• Choose one ninja who seemed genuinely fascinated by your clan's nature, always looking to learn more.
  • Choose one ninja who irritates you with almost every word they say.
  • Choose one ninja who you feel has an ability you admire, but you'll never admit this to them.

The Virtuous Body Gardeners are also known as the Sumi Clan, the Gardeners and the Inks. They practice Monkey and Tiger styles, and their jutsu is the Way of Inked Skin. They get +1 Crafts, +1 Fighting, +1 Intuition and +1 Perform, as well as +1 Yang ki. The Sumi are the youngest major clan in the Lotus Coalition, a breakaway group from the Living Chronicle 80 years ago. They were the tattooists of the Chronicle, responsible for making the markings on the skin, and were very skilled, but treated with little respect. As their expertise grew and their tattoo-manipulating jutsus became more important, they eventually surpassed their mentors. They found the methodical, practiced tattoos of the Chronicle stifling and inelegant, and so they broke away and became free to create true masterpieces. They were opposed, of course, by more traditionalist clans like the Will of Iron or the Grasping Shadows, who saw them as children throwing tantrums. The Chronicle, however, saw them as wayward souls that might one day return, and are now resigned to the fact that the Sumi have found a new identity and will not come back.

The initial acceptance of the Sumi into the Lotus Coalition was reluctant due to their youth as a clan, unproven in battle, but a number of other ninja vouched for their dedication and skill. Even those who opposed them could not overlook the words of the Blazing Dancers and the Living Chronicle. The Sumi have since proven themselves dedicated and able, often volunteering for dangerous missions. Now, many of them are taking leadership roles in the Coalition, seeing themselves as a force for chance in the world, a catalyst to push the Coalition forward.

The Gardeners hold a relatively small territory southeast of Daiwa, bordering on the lands of the Black Moon, the Shadows, the Serpents and the Wardens of Equilirbium. The idea was that constant struggle with these clans would strengthen the Gardeners, but in recent years the focus has been firmly on the Empire. War with the Empire has enhanced their jutsu and fighting skills. They have also wholeheartedly bought into Danketsu, seeing it as a way for them to hone their skills and gain the support of other clans. Their influence is slowly growing in the village, though they were unable to get it built on their land, due to its proximity to the capital. All Sumi begin their training with weapons and combat, but their true training will not begin until they master that. After this, they are secluded for weeks, with contact allowed only for three-day periods of ritual scarification, preparing their bodies for their specialist jutsu and enhancing their pain tolerance. Some even begin to enjoy pain, taking ever more extreme methods of self-mortificaiton. Scars, piercings and burns are badges of honor among the Gardeners. Once training is complete, each ninja is branded at the base of the neck with the clan's symbol, showing their membership to all. After this, they are often dedicated to their clan on a very deep level - but even if they weren't, it wouldn't matter. One only leaves the Sumi as a corpse.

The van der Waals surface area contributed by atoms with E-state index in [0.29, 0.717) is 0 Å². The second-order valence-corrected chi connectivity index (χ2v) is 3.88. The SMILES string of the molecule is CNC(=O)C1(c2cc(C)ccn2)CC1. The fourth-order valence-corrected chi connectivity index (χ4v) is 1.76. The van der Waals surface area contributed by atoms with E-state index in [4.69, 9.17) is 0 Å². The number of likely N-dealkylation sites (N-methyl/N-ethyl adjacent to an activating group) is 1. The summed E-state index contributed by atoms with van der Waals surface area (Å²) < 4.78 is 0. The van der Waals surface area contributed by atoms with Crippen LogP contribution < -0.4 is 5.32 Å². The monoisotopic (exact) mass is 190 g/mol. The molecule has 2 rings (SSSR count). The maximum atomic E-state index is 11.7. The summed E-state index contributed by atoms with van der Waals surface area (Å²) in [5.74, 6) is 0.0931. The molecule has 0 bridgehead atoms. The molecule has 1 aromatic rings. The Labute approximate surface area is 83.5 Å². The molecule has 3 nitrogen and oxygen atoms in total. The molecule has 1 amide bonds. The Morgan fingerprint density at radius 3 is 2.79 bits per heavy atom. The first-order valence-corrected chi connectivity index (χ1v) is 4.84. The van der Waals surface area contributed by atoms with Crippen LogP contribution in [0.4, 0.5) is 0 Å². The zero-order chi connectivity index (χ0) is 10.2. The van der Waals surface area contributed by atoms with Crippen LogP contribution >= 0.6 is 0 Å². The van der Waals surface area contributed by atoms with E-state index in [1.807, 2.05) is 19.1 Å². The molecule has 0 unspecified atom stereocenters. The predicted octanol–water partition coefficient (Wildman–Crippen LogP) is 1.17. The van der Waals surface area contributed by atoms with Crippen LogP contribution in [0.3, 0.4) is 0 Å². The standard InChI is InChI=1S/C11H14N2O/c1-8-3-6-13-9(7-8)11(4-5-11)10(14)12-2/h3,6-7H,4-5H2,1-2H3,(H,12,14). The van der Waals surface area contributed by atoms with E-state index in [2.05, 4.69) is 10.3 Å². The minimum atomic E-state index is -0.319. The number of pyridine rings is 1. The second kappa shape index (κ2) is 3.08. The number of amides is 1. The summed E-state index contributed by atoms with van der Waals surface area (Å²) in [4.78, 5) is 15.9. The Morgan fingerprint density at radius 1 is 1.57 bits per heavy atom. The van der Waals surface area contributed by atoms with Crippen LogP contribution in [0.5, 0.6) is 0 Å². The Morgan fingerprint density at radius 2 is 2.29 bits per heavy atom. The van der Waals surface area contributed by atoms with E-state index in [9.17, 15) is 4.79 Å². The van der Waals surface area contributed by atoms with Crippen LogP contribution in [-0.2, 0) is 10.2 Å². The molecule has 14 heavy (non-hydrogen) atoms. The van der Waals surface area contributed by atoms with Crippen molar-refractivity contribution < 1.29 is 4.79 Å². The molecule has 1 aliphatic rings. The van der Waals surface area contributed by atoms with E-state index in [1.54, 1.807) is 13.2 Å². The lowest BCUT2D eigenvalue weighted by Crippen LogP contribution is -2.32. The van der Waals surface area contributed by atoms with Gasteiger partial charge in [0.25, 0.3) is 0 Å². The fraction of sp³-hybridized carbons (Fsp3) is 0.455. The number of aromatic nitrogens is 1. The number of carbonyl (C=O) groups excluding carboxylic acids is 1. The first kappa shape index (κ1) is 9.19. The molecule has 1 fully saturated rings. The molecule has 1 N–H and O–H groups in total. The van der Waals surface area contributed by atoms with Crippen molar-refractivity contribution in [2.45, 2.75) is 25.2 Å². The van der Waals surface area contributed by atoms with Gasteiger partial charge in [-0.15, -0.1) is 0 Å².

Since their creation, the Virtuous Body Gardeners have wanted only one thing: legitimacy. Their early actions of territorial expansion and deliberately pissing off other clans was a way to prove themselves. Over the past decade, they've eased off on the constant aggression, and while they remain very outspoken, their anger is typically directed at the Empire instead of other ninja. This has given them some of the legitimacy they wanted, along with increased numbers. A few clans still dislike their rebellious tendencies, however, and there are hints that once the Izou are done, the Sumi will have another war on their hands.